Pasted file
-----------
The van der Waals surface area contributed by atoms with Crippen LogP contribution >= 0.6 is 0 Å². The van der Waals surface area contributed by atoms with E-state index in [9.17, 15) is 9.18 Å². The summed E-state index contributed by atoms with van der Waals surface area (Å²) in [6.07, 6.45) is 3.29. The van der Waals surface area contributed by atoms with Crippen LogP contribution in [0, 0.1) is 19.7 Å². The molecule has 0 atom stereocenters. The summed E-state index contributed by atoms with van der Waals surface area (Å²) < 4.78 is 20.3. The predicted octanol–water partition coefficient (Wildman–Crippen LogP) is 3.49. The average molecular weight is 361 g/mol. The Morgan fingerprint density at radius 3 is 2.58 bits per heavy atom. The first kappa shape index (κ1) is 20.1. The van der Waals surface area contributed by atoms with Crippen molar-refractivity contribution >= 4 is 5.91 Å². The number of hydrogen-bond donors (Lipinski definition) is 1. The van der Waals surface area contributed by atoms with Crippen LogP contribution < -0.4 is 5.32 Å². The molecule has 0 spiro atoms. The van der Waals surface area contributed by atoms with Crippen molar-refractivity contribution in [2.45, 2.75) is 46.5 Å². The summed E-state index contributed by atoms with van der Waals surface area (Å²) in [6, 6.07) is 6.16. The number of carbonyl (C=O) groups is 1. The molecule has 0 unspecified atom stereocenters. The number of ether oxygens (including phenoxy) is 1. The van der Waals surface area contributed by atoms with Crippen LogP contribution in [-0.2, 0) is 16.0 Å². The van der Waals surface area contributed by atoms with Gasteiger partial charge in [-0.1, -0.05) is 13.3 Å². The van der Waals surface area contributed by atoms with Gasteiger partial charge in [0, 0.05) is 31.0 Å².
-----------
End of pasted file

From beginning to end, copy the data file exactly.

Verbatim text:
The van der Waals surface area contributed by atoms with Crippen LogP contribution >= 0.6 is 0 Å². The van der Waals surface area contributed by atoms with E-state index in [9.17, 15) is 9.18 Å². The summed E-state index contributed by atoms with van der Waals surface area (Å²) in [6.07, 6.45) is 3.29. The van der Waals surface area contributed by atoms with Crippen LogP contribution in [0, 0.1) is 19.7 Å². The molecule has 0 atom stereocenters. The summed E-state index contributed by atoms with van der Waals surface area (Å²) < 4.78 is 20.3. The predicted octanol–water partition coefficient (Wildman–Crippen LogP) is 3.49. The average molecular weight is 361 g/mol. The Morgan fingerprint density at radius 3 is 2.58 bits per heavy atom. The first kappa shape index (κ1) is 20.1. The van der Waals surface area contributed by atoms with Crippen molar-refractivity contribution >= 4 is 5.91 Å². The number of hydrogen-bond donors (Lipinski definition) is 1. The van der Waals surface area contributed by atoms with Crippen LogP contribution < -0.4 is 5.32 Å². The molecule has 0 spiro atoms. The van der Waals surface area contributed by atoms with Crippen molar-refractivity contribution in [2.45, 2.75) is 46.5 Å². The summed E-state index contributed by atoms with van der Waals surface area (Å²) in [6, 6.07) is 6.16. The number of carbonyl (C=O) groups is 1. The molecule has 0 unspecified atom stereocenters. The number of ether oxygens (including phenoxy) is 1. The van der Waals surface area contributed by atoms with Crippen LogP contribution in [-0.2, 0) is 16.0 Å². The van der Waals surface area contributed by atoms with Gasteiger partial charge in [-0.1, -0.05) is 13.3 Å². The van der Waals surface area contributed by atoms with Gasteiger partial charge in [0, 0.05) is 31.0 Å².